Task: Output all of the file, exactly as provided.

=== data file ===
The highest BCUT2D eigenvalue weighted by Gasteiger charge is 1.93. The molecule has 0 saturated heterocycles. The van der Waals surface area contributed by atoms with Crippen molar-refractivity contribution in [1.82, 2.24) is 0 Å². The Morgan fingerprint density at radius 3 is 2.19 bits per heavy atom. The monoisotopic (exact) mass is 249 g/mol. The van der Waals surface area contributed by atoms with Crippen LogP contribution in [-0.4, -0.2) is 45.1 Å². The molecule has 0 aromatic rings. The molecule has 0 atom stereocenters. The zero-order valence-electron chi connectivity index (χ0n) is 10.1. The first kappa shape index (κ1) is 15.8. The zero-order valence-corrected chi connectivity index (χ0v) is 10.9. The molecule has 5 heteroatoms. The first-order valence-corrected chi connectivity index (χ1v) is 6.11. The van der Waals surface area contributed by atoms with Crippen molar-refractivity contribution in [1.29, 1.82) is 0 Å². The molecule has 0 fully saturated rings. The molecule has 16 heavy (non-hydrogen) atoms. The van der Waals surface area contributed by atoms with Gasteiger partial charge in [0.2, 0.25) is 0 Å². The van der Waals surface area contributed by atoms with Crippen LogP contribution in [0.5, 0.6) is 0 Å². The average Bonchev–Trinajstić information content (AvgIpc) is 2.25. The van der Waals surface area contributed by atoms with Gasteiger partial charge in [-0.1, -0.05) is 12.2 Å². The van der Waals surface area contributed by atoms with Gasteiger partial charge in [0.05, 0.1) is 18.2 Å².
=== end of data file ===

The highest BCUT2D eigenvalue weighted by Gasteiger charge is 1.93. The molecule has 0 saturated heterocycles. The van der Waals surface area contributed by atoms with Crippen molar-refractivity contribution in [1.82, 2.24) is 0 Å². The Morgan fingerprint density at radius 3 is 2.19 bits per heavy atom. The monoisotopic (exact) mass is 249 g/mol. The van der Waals surface area contributed by atoms with Crippen LogP contribution in [-0.4, -0.2) is 45.1 Å². The molecule has 0 aromatic rings. The molecule has 0 atom stereocenters. The zero-order valence-electron chi connectivity index (χ0n) is 10.1. The first kappa shape index (κ1) is 15.8. The zero-order valence-corrected chi connectivity index (χ0v) is 10.9. The molecule has 5 heteroatoms. The first-order valence-corrected chi connectivity index (χ1v) is 6.11. The van der Waals surface area contributed by atoms with Crippen molar-refractivity contribution in [1.29, 1.82) is 0 Å². The molecule has 0 fully saturated rings. The molecule has 16 heavy (non-hydrogen) atoms. The van der Waals surface area contributed by atoms with Gasteiger partial charge in [0.2, 0.25) is 0 Å². The van der Waals surface area contributed by atoms with Crippen LogP contribution in [0.5, 0.6) is 0 Å². The average Bonchev–Trinajstić information content (AvgIpc) is 2.25. The van der Waals surface area contributed by atoms with Gasteiger partial charge in [-0.1, -0.05) is 12.2 Å². The van der Waals surface area contributed by atoms with Gasteiger partial charge in [0.05, 0.1) is 18.2 Å².